By Carol Glatz,  Catholic News Service
 

VATICAN CITY (CNS) — While the cardinal electors were intensely praying and choosing the next pope, they were utterly unaware of the huge crowds waiting outside braving the rain and whether the smoke really worked, said Cardinal Timothy M. Dolan of New York.

The cardinal also said that while he and the 114 other electors were shut off from the rest of the world, a new member of his family had been born when his niece gave birth to a baby boy.

“And I didn’t know it!”

He said he knew she was probably going to go in to the hospital March 12, which was the start of the conclave, so it was “the first thing I asked when I got out,” he told reporters the night Pope Francis was elected March 13.

Being cut off from all forms of communication for 27 hours was not easy.

Cardinal Daniel N. DiNardo of Galveston-Houston told reporters that it was difficult to not have his cellphone with him during the conclave because he was so used to having it on him.

But the seclusion meant the cardinals were not even aware if the smoke signals they were sending could be seen or interpreted correctly given the past history of the smoke being a confusing shade of gray.

“Did the smoke work this time?” Cardinal Dolan asked reporters.

He said it was fascinating to watch how the ballots and packets of chemicals that made either black or white smoke were being loaded in the two stoves in the Sistine Chapel.

It was Cardinal Dolan’s first conclave, which he said was “very inspirational, very moving.”

Cardinal Timothy M. Dolan of New York, right, prepares to board a bus with other U.S. cardinals from the Pontifical North American College to attend the the Mass for the election of the Roman pontiff in St. Peter's Basilica at the Vatican March 12.  Cardinal Dolan told reporters March 13 that Pope Francis met all of the cardinals' qualifications they were seeking in a new pope. (CNS/Paul Haring) (March 14, 2013)
Cardinal Timothy M. Dolan of New York, right, prepares to board a bus with other U.S. cardinals from the Pontifical North American College to attend the the Mass for the election of the Roman pontiff in St. Peter’s Basilica at the Vatican March 12. Cardinal Dolan told reporters March 13 that Pope Francis met all of the cardinals’ qualifications they were seeking in a new pope. (CNS/Paul Haring) (March 14, 2013)

He said he listened to a few “veteran” cardinals who had participated in a conclave before for input, and they told him that “Once you get in there, you will feel the gentle breeze of the Holy Spirit, and you’ll see God’s grace very much at work.”

“You feel a beautiful sense of resignation and direction as you see things unfolding,” Cardinal Dolan said.

“It was a very beautiful experience and it’s something I will never forget,” he added.

The procession into the Sistine Chapel was “a magnificent fraternal, apostolic climate and atmosphere to pray together, talk together. …You could just see a sense that this was in God’s hands, even though that didn’t absolve us from the responsibility and hard work we needed to do” of voting for the right person, he said.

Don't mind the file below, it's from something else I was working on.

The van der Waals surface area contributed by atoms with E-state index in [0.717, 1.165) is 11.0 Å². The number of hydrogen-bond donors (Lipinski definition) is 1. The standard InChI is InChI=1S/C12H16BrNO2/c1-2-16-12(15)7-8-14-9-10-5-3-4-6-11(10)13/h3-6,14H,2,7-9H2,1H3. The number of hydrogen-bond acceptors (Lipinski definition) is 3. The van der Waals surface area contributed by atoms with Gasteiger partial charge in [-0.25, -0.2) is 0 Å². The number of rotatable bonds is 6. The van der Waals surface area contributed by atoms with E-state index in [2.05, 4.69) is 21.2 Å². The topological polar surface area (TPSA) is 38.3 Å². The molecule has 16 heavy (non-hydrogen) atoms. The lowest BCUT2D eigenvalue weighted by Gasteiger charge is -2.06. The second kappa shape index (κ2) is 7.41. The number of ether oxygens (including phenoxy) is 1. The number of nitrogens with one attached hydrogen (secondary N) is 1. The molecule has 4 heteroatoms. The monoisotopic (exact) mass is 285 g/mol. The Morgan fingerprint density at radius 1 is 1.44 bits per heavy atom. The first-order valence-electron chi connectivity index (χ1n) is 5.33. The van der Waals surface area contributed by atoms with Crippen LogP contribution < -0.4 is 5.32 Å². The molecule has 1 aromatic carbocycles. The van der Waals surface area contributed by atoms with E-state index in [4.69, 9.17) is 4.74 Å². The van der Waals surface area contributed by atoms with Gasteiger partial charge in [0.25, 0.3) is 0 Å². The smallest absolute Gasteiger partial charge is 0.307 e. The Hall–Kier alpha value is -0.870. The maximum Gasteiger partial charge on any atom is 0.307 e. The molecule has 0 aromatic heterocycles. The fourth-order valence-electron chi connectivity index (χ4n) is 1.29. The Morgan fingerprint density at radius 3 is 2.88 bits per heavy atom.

Cardinal Thomas Collins of Toronto said “I found it to be just an immensely moving experience, profoundly so.”

Cardinal Dolan said it was very emotional when the final ballot revealed Argentine Cardinal Jorge Mario Bergoglio had reached and then surpassed the two-thirds majority of 77 votes needed to become pope.

“There was big applause first of all when he reached the vote of 77 and we knew ‘here’s the man’ and then when it was announced again at the end with the final tally” there was more applause, and still more when he accepted his election.

“I don’t think there was a dry eye in the place,” Cardinal Dolan said.

He said he wasn’t surprised a successful vote had happened so quickly, after just one and a half days of voting and five ballots.

“He’s already won our hearts,” he said.

After he was elected and put on his papal vestments, Pope Francis did not choose to sit on a special white chair that had been set up for him on an elevated platform. Instead “he looked at and said ‘I’ll stay down here,’ so he met with each us on our own level,” Cardinal Dolan said.

The pope’s choice of the name Francis did not surprise anybody, the cardinal said, because the pope had been known “for his beautiful care and love for the poor in Buenos Aires” and his humility in taking the bus to work every day.

The pope’s habit of taking the bus apparently was not easy to break.

After Pope Francis greeted the crowds in the square, he and the cardinals left the apostolic palace to return to their lodgings at Domus Sanctae Marthae. But, instead of getting in the papal car that was waiting for him, the pope took one of the mini-buses with the rest of the cardinals.

“I guess he told the driver, ‘That’s ok I’ll just go with the guys on the bus,'” Cardinal Dolan said.

His simplicity and sense of humor were apparent when the pope asked the cardinals to join him in a meal together.

“We toasted him and then he toasted us and he said, ‘May God forgive you'” for having elected him pope, which “brought the house down” with laughter.

Washington Cardinal Donald W. Wuerl said he was particularly impressed that the new pope joined the cardinals for dinner. The fact that he “just walked in and ate with us,” the cardinal said, was “so simple and unpretentious.”

When Cardinal Dolan was asked by the New York press how he felt about the Italians rooting for him to be pope, he said with a laugh: “I didn’t take those things seriously. I’d like to say this, especially to the New York press: ‘I told you so!'”

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Contributing to this story were Carol Zimmermann and Cindy Wooden.